Bone Tomahawk: Movie Review

Bone Tomahawk is a fairly atypical western released in 2015 and written and directed by S. Craig Zahler. The opening scene immediately clarifies what type of movie this is: Purvis and Buddy (played, respectively, by David Arquette and poor Sid Haig) are two bandits who kill an unfortunate traveler and are in the process of scalping him. Suddenly, they must defend themselves from unknown, but lethal, assailants.

One of the two bandits, Purvis, manages to escape and finds himself in the saloon of a small town where the rude sheriff Hunt (played by the legendary Kurt Russell) shoots him in the leg and puts him in a cell without much ceremony. Unfortunately, those mysterious attackers have no intention of quitting their job halfway and a cell is not enough to stop them… They kidnap the bandit, the deputy sheriff Nick (Evan Jonigkeit), and the doctor’s assistant Samantha (Lili Simmons) and it’s up to the sheriff to put together a rescue team to save them.

The team couldn’t be more shabby: the old sheriff, his even older deputy Chicory (Richard Jenkins), the Englishman John Broooder whose horses were stolen by the attackers (Matthew Fox), and Samantha’s husband who has a bad leg, Arthur (Patrick Wilson). The mission is almost a suicidal one: a Native American living in town (Zahn McClarnon) explains that the attackers belong to a clan of cannibal cave dwellers who live in an extremely dangerous area…

And here I stop to avoid too many spoilers. The plot is a classic of the genre: there’s a group of heroes and anti-heroes, they’re on a difficult mission in a hostile territory, and they must face an implacable enemy. Nothing new, you may think. But Zahler breathes new life into a genre that has been explored far and wide but that advances one step more thanks to Bone Tomahawk. There’s a clear contamination with horror, since no violence is spared for the audience. Actions of unprecedented brutality take place on the screen, albeit always with a purpose: everything advances the plot, everything highlights how in the United States of just over a century ago violence reigned everywhere, and how today’s violence was born from that same violence. After all, the United States are always on top of the list of countries for the most deaths from gunshot wounds in peaceful times, for instance.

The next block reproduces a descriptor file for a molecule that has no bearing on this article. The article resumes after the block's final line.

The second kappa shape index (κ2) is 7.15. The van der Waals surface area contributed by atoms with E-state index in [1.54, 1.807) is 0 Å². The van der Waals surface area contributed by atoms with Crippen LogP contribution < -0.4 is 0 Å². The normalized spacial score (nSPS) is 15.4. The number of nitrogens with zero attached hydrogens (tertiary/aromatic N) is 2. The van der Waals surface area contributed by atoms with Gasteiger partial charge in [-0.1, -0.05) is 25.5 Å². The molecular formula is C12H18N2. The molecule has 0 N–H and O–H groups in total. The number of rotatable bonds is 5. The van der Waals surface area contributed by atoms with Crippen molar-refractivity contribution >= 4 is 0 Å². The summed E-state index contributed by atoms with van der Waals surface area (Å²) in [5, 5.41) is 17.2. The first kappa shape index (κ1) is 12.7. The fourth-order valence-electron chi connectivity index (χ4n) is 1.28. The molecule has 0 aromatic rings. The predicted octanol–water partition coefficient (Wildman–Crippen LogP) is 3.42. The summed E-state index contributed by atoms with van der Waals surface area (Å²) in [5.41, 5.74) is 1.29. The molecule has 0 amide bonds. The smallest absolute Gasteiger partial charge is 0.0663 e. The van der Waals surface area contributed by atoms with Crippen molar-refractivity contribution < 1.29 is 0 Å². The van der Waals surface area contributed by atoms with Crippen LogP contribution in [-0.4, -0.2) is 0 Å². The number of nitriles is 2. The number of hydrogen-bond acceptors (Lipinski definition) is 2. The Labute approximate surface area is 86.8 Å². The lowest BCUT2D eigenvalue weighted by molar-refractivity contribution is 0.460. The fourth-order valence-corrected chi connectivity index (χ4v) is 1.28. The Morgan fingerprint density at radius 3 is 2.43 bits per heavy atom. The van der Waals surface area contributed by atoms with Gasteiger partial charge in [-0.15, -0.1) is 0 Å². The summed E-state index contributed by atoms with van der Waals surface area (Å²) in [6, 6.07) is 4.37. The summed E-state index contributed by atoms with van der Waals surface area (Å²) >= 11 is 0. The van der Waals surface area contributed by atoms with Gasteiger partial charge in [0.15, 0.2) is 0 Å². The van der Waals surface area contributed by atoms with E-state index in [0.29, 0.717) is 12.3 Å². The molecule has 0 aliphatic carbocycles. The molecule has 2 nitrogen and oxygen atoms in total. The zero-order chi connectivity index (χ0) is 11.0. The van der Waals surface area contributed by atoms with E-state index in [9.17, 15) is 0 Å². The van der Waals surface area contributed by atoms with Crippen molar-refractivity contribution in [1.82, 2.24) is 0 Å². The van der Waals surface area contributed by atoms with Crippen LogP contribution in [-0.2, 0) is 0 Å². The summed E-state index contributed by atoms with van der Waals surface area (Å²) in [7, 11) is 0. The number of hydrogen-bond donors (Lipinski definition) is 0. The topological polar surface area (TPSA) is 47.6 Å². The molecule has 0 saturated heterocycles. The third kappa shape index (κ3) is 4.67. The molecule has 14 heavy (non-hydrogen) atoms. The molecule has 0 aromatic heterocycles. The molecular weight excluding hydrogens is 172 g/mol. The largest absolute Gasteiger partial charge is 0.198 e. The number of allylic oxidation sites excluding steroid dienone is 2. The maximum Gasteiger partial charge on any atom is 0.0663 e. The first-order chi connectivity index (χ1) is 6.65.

It’s interesting to note that the violence in this movie comes from everywhere: the native clan, of course, but also the sheriff (who shoots Purvis without being provoked), the white bandits, and also the apparently civilized Broooder who’s practically a professional killer… they are all violent persons! The atmosphere of the film is anything but relaxed, on the contrary: the whole movie is pervaded by a certain melancholy, a feeling that everything is wrong, that society is completely irrecoverable. Basically, the only honorable action is the sheriff’s decision to try to rescue the kidnapped.

The script is amazing, with sharp and credible dialogues that perfectly describe all the characters. The actors are absolutely perfect, and above all Kurt Russell is in top form. Actually, in the same year (and with the same look!) he worked on The Hateful Eight by Quentin Tarantino. There are plenty of scenes to remember, both in the finale and in the journey to the caves inhabited by the cannibals.

It’s easy to tell that there was a certain enthusiasm from everyone involved in the project, and the interviews of the DVD’s special contents confirm that. The screenplay convinced everyone from the beginning, or at least this is the reconstruction of the story made by those who then worked on the film. In short, this is a truly remarkable debut by director Zahler (and he was very lucky to be able to work with this cast on his first movie!). He then made two other films that I intend to watch: Brawl in Cell Block 99 (2017, coming soon on this blog) and Dragged Across Concrete (2018). Ciao!

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